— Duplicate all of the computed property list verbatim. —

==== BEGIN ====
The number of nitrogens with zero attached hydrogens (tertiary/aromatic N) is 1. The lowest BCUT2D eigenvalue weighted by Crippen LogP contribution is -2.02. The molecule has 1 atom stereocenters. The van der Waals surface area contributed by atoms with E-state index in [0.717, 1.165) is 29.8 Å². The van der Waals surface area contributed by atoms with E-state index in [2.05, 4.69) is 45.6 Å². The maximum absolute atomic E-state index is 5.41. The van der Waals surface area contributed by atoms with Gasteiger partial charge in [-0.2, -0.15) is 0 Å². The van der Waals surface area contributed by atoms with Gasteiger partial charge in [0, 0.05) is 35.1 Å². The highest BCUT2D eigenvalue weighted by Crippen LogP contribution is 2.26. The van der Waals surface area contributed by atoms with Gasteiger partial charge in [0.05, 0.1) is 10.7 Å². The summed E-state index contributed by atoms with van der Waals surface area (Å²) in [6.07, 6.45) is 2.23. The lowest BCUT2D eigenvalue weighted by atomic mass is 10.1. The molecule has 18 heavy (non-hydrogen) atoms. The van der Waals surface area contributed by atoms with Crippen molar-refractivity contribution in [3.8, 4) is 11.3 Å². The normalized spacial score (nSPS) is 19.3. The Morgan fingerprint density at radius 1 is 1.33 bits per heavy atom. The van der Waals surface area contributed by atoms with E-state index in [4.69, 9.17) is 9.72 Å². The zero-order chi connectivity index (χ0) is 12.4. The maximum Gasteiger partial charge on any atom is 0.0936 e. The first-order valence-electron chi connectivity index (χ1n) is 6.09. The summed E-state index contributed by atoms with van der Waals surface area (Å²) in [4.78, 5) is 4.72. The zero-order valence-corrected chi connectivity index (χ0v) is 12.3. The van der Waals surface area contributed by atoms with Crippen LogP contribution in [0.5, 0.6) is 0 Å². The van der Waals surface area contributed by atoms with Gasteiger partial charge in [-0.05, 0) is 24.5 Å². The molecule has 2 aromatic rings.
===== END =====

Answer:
The number of nitrogens with zero attached hydrogens (tertiary/aromatic N) is 1. The lowest BCUT2D eigenvalue weighted by Crippen LogP contribution is -2.02. The molecule has 1 atom stereocenters. The van der Waals surface area contributed by atoms with E-state index in [0.717, 1.165) is 29.8 Å². The van der Waals surface area contributed by atoms with E-state index in [2.05, 4.69) is 45.6 Å². The maximum absolute atomic E-state index is 5.41. The van der Waals surface area contributed by atoms with Gasteiger partial charge in [-0.2, -0.15) is 0 Å². The van der Waals surface area contributed by atoms with Gasteiger partial charge in [0, 0.05) is 35.1 Å². The highest BCUT2D eigenvalue weighted by Crippen LogP contribution is 2.26. The van der Waals surface area contributed by atoms with Gasteiger partial charge in [0.05, 0.1) is 10.7 Å². The summed E-state index contributed by atoms with van der Waals surface area (Å²) in [6.07, 6.45) is 2.23. The lowest BCUT2D eigenvalue weighted by atomic mass is 10.1. The molecule has 18 heavy (non-hydrogen) atoms. The van der Waals surface area contributed by atoms with Crippen molar-refractivity contribution in [3.8, 4) is 11.3 Å². The normalized spacial score (nSPS) is 19.3. The Morgan fingerprint density at radius 1 is 1.33 bits per heavy atom. The van der Waals surface area contributed by atoms with E-state index in [4.69, 9.17) is 9.72 Å². The zero-order chi connectivity index (χ0) is 12.4. The maximum Gasteiger partial charge on any atom is 0.0936 e. The first-order valence-electron chi connectivity index (χ1n) is 6.09. The summed E-state index contributed by atoms with van der Waals surface area (Å²) in [4.78, 5) is 4.72. The zero-order valence-corrected chi connectivity index (χ0v) is 12.3. The van der Waals surface area contributed by atoms with Crippen LogP contribution in [0.5, 0.6) is 0 Å². The van der Waals surface area contributed by atoms with Gasteiger partial charge in [-0.05, 0) is 24.5 Å². The molecule has 2 aromatic rings.